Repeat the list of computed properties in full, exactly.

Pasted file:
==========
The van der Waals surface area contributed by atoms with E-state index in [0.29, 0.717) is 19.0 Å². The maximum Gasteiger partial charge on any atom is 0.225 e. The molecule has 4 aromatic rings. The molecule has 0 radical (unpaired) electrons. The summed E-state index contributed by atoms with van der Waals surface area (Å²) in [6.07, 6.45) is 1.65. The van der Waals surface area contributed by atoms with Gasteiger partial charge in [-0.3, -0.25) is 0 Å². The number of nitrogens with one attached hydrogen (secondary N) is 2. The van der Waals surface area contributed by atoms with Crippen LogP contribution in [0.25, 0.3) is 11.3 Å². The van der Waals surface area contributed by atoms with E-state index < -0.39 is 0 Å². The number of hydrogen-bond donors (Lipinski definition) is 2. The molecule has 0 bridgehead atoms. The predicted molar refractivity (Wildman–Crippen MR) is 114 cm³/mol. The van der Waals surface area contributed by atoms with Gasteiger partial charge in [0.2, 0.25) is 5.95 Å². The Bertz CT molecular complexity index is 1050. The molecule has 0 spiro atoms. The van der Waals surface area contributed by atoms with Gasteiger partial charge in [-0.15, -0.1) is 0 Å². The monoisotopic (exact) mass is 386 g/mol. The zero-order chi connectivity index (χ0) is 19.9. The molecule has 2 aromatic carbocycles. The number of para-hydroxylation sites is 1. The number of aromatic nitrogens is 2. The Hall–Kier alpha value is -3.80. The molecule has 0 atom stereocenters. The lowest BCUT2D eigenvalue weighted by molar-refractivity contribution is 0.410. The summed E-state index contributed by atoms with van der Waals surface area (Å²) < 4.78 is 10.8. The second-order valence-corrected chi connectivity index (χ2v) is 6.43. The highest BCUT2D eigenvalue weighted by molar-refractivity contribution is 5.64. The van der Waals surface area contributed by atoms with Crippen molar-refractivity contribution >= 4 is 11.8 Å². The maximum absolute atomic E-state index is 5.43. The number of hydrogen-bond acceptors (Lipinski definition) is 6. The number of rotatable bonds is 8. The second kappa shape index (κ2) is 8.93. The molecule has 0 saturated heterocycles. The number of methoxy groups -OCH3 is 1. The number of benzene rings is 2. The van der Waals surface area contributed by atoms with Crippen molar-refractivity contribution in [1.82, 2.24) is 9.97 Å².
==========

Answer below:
The van der Waals surface area contributed by atoms with E-state index in [0.29, 0.717) is 19.0 Å². The maximum Gasteiger partial charge on any atom is 0.225 e. The molecule has 4 aromatic rings. The molecule has 0 radical (unpaired) electrons. The summed E-state index contributed by atoms with van der Waals surface area (Å²) in [6.07, 6.45) is 1.65. The van der Waals surface area contributed by atoms with Gasteiger partial charge in [-0.3, -0.25) is 0 Å². The number of nitrogens with one attached hydrogen (secondary N) is 2. The van der Waals surface area contributed by atoms with Crippen LogP contribution in [0.25, 0.3) is 11.3 Å². The van der Waals surface area contributed by atoms with E-state index < -0.39 is 0 Å². The number of hydrogen-bond donors (Lipinski definition) is 2. The molecule has 0 bridgehead atoms. The predicted molar refractivity (Wildman–Crippen MR) is 114 cm³/mol. The van der Waals surface area contributed by atoms with Gasteiger partial charge in [0.2, 0.25) is 5.95 Å². The Bertz CT molecular complexity index is 1050. The molecule has 0 spiro atoms. The van der Waals surface area contributed by atoms with Gasteiger partial charge in [-0.15, -0.1) is 0 Å². The monoisotopic (exact) mass is 386 g/mol. The zero-order chi connectivity index (χ0) is 19.9. The molecule has 2 aromatic carbocycles. The number of para-hydroxylation sites is 1. The number of aromatic nitrogens is 2. The Hall–Kier alpha value is -3.80. The molecule has 0 atom stereocenters. The lowest BCUT2D eigenvalue weighted by molar-refractivity contribution is 0.410. The summed E-state index contributed by atoms with van der Waals surface area (Å²) < 4.78 is 10.8. The second-order valence-corrected chi connectivity index (χ2v) is 6.43. The highest BCUT2D eigenvalue weighted by molar-refractivity contribution is 5.64. The van der Waals surface area contributed by atoms with Crippen molar-refractivity contribution >= 4 is 11.8 Å². The maximum absolute atomic E-state index is 5.43. The number of hydrogen-bond acceptors (Lipinski definition) is 6. The number of rotatable bonds is 8. The second kappa shape index (κ2) is 8.93. The molecule has 0 saturated heterocycles. The number of methoxy groups -OCH3 is 1. The number of benzene rings is 2. The van der Waals surface area contributed by atoms with Crippen molar-refractivity contribution in [1.82, 2.24) is 9.97 Å².